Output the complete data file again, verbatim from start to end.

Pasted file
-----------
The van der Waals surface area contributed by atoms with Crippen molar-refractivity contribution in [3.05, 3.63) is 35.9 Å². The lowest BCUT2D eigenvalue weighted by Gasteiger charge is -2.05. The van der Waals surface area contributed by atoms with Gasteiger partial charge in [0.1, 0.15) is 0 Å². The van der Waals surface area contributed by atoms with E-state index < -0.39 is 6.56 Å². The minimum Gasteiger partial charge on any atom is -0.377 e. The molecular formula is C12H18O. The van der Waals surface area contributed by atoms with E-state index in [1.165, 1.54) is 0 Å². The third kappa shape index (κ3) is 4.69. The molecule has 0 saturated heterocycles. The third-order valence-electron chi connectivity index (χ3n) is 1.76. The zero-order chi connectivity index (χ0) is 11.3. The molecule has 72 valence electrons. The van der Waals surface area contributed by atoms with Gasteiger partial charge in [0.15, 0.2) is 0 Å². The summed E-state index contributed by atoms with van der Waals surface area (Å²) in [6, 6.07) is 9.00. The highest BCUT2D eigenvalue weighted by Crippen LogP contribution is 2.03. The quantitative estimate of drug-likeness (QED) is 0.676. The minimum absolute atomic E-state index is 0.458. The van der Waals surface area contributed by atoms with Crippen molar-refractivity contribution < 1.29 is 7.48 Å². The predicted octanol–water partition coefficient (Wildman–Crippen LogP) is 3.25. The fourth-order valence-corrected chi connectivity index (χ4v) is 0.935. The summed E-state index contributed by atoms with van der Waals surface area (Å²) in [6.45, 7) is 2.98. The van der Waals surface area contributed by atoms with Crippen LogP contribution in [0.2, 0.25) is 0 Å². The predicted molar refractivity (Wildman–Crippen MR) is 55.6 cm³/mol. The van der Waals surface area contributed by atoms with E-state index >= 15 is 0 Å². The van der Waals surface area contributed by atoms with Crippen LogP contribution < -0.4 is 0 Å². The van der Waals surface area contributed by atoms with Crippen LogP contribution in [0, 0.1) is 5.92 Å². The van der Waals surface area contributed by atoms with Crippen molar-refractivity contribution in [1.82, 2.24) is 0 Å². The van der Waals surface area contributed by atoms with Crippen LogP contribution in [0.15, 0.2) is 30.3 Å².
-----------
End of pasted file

The van der Waals surface area contributed by atoms with Crippen molar-refractivity contribution in [3.05, 3.63) is 35.9 Å². The lowest BCUT2D eigenvalue weighted by Gasteiger charge is -2.05. The van der Waals surface area contributed by atoms with Gasteiger partial charge in [0.1, 0.15) is 0 Å². The van der Waals surface area contributed by atoms with E-state index < -0.39 is 6.56 Å². The minimum Gasteiger partial charge on any atom is -0.377 e. The molecular formula is C12H18O. The van der Waals surface area contributed by atoms with E-state index in [1.165, 1.54) is 0 Å². The third kappa shape index (κ3) is 4.69. The molecule has 0 saturated heterocycles. The third-order valence-electron chi connectivity index (χ3n) is 1.76. The zero-order chi connectivity index (χ0) is 11.3. The molecule has 72 valence electrons. The van der Waals surface area contributed by atoms with Gasteiger partial charge in [0.15, 0.2) is 0 Å². The summed E-state index contributed by atoms with van der Waals surface area (Å²) in [6, 6.07) is 9.00. The highest BCUT2D eigenvalue weighted by Crippen LogP contribution is 2.03. The quantitative estimate of drug-likeness (QED) is 0.676. The minimum absolute atomic E-state index is 0.458. The van der Waals surface area contributed by atoms with Crippen molar-refractivity contribution < 1.29 is 7.48 Å². The predicted octanol–water partition coefficient (Wildman–Crippen LogP) is 3.25. The fourth-order valence-corrected chi connectivity index (χ4v) is 0.935. The summed E-state index contributed by atoms with van der Waals surface area (Å²) in [6.45, 7) is 2.98. The van der Waals surface area contributed by atoms with Crippen LogP contribution in [0.2, 0.25) is 0 Å². The predicted molar refractivity (Wildman–Crippen MR) is 55.6 cm³/mol. The van der Waals surface area contributed by atoms with E-state index >= 15 is 0 Å². The van der Waals surface area contributed by atoms with Crippen LogP contribution < -0.4 is 0 Å². The van der Waals surface area contributed by atoms with Crippen LogP contribution in [0, 0.1) is 5.92 Å². The van der Waals surface area contributed by atoms with Crippen molar-refractivity contribution in [1.82, 2.24) is 0 Å². The van der Waals surface area contributed by atoms with Crippen LogP contribution in [0.15, 0.2) is 30.3 Å².